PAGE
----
NTT INDYCAR Series
A Conversation with Lyn St. James
AVONDALE, Ariz. — There were many open wheel racing greats in attendance last weekend for the return of IndyCar after 10 years to Phoenix International Raceway.
The esteemed list included Lyn St. James, who reminisced on her times at the track and her career over the years.
“This track, initially, was for open wheel racing and for what is now IndyCars. It’s a great history, and to not have it here all those years was really a tragedy,” St. James said.
The 1992 Indianapolis Rookie of the Year winner has spent her fair share of time at PIR, both as a competitor and as a coach.
However, she explained that not all of her memories at the track were good ones.
“I punched a hole in the wall there outside of turn two,” she said with a laugh, She also mentioning a crash she was involved in at the track during a test run, and that “unfortunately crashes stick with you.”
Something positive she remembered, though, was how her first race at Phoenix was also her first race after her successful run in the Indianapolis 500. She touched on her memorable experience at Indy, saying the whole thing was “extraordinary.” She even had her 1991 Lola that she raced in that event restored and mounted on her home wall to commemorate that experience.
St. James explained that as a very goal-oriented person, her initial goal for her first season was just to do well and “don’t do anything stupid.” She never thought she would receive the honors that she did in such an iconic race.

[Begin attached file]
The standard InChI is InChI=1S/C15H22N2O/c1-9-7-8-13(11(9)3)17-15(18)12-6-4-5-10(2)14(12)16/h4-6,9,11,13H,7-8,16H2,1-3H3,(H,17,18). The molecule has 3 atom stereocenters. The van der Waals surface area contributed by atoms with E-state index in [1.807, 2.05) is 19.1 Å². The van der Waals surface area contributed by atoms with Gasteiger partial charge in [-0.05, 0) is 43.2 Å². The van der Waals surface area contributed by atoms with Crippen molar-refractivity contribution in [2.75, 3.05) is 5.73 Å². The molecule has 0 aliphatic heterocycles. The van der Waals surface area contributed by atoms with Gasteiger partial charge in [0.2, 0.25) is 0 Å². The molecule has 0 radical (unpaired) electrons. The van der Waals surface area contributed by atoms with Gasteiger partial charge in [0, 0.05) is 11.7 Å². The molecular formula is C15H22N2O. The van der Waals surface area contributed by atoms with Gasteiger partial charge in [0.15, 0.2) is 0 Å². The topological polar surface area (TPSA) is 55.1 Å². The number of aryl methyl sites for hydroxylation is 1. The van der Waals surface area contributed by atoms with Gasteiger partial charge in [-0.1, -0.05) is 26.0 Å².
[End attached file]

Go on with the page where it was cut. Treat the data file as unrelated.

“It was icing on the cake,” she said of being named Rookie of the Year. for the race “My accomplishment wouldn’t have been what it was had it not been for a team owner like Dick Simon. It was kind of a shared joy and shared pride.”
In that year’s 500, there were nine rookies in total, but only one female driver out of the whole pack — St. James. Since then, there have been seven female drivers in the sport, only one of which earned Rookie of the Year honors: a certain someone named Danica Patrick.
So why haven’t there been more females in the sport? St. James offered her opinion on the subject, explaining that it has nothing to do with the inclusiveness the series exhibits, but everything to do with the driver as an individual.
“The drivers really have to aggressively pursue the type of racing they want to do,” she said. “It’s really not up to the series to be more open. It’s never been closed. It’s just a difficult sport to really get deals and to get the funding, to get the team, to get all of those components and all of those resources together.”
One thing she said that she wished she saw more of now that she is a driving coach, are young drivers that want to go into the other forms of racing and not just stock cars.
“Fortunately we’ve had many examples of women who have been successful that have helped create an image for a young gal that’s racing go-karts or racing anything,” she went on to say.
For young women that want to go into the world of racing at any level or to any degree, St. James had this piece of advice: do your research and know what you’re getting yourself into.
“It doesn’t really matter what side of the cockpit you’re in, inside or outside of it, it’s tough.” she said. “It’s exciting, it’s fun, it’s hard work, but at the same time you’ve really got to understand that and understand what you’re getting in for and you really got to know about it. Otherwise, move over and let somebody else have your spot.”
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